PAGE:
The prevailing theory of how the Moon formed suggests that around 4.5 billion years ago, a massive object called Theia collided with Earth, resulting in the ejection of debris that eventually coalesced and formed our Moon. However, recent research conducted by scientists from China, the US, and the UK has revealed compelling evidence that not only did some fragments of Theia end up in the Moon, but they also made their way inside our planet. This groundbreaking discovery has the potential to solve a longstanding mystery puzzling scientists for over a decade – the existence of dense, continent-sized blobs buried deep within Earth’s mantle.
Deep within the core-mantle boundary, approximately 2,900 kilometers (1,800 miles) beneath the Earth’s surface, lies a geological phenomenon known as large low-shear-velocity provinces (LLVPs). These large, dense regions have been the subject of intense scientific scrutiny, with multiple theories proposed for their formation. Previously, it was believed that LLVPs were generated by internal processes within Earth, such as remnants of old tectonic slabs or a magma ocean. However, the recent study challenges this notion and introduces a new hypothesis – these LLVPs may have originated from Theia.
To investigate the possibility of Theia’s contribution to Earth’s geological composition, the research team conducted a series of computer simulations. These simulations aimed to explore the post-impact effects of Theia on the structure and composition of Earth. The results revealed two significant findings that support the hypothesis of Theia’s presence in Earth’s mantle.
The computer simulations showed that during the impact event, Earth and Theia materials mixed in the upper mantle, forming a liquid magma ocean. In contrast, the lower mantle remained relatively solid, consisting mainly of silicate Earth material. This stratification, which aligns with seismic data, may still persist today, providing a potential trace of Theia’s influence on Earth’s mantle.
Another important discovery from the simulations is the potential role of Theia in the formation of LLVPs. Small fragments of Theia, measuring only tens of kilometers across, could have sunk to the core-mantle boundary. Over time, these fragments would accumulate, gradually growing into the large low-shear-velocity provinces observed today. The researchers estimated that around 2 to 3 percent of Earth’s mass could be attributed to Theia, and the LLVP material is expected to be denser and richer in iron compared to the surrounding mantle.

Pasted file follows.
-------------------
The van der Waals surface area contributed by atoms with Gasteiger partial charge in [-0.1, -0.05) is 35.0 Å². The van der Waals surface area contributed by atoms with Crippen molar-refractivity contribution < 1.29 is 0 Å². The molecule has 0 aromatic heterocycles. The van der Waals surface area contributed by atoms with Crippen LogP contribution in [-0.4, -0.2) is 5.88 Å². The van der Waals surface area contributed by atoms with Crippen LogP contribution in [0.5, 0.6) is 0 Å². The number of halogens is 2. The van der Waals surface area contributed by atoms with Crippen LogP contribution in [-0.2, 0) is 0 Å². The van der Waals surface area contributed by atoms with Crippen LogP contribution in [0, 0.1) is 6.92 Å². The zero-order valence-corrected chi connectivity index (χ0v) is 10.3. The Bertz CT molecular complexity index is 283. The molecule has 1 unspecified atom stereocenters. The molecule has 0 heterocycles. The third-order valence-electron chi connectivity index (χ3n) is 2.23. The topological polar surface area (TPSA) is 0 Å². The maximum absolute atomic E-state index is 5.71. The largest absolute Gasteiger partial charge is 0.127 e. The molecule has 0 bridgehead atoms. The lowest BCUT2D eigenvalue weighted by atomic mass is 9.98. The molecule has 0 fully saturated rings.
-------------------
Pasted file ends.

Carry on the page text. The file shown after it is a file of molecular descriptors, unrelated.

The implications of Theia’s contribution to Earth’s geological evolution are far-reaching. By comparing lunar mantle rocks obtained from future missions with the mantle blobs of Earth, scientists may uncover shared chemical signatures that validate the hypothesis. This would provide invaluable insights into the history and formation of our planet and the Solar System as a whole. Furthermore, these findings can enhance our understanding of other celestial bodies and their potential habitability, broadening our perspective on the search for exoplanets similar to Earth.
One of the remarkable aspects of Earth is its distinctiveness in the Milky Way. Despite the countless exoplanets discovered, none has been identified as an exact replica of our home planet. The giant impact theory presents a compelling explanation for why Earth stands alone in its characteristics. The collision with Theia and subsequent mixing of materials could account for the specific composition and geological features that distinguish Earth from other celestial bodies.
The discovery of Theia’s remnants within Earth opens up a fresh avenue of understanding in the study of our planet’s history and formation. The role of Theia in the creation of the Moon and the subsequent impact on Earth’s mantle sheds light on the complexities and intricacies of geological evolution. As scientists continue to explore this fascinating area of research, we may unlock vital insights into our place in the universe and the possibilities of life beyond our world.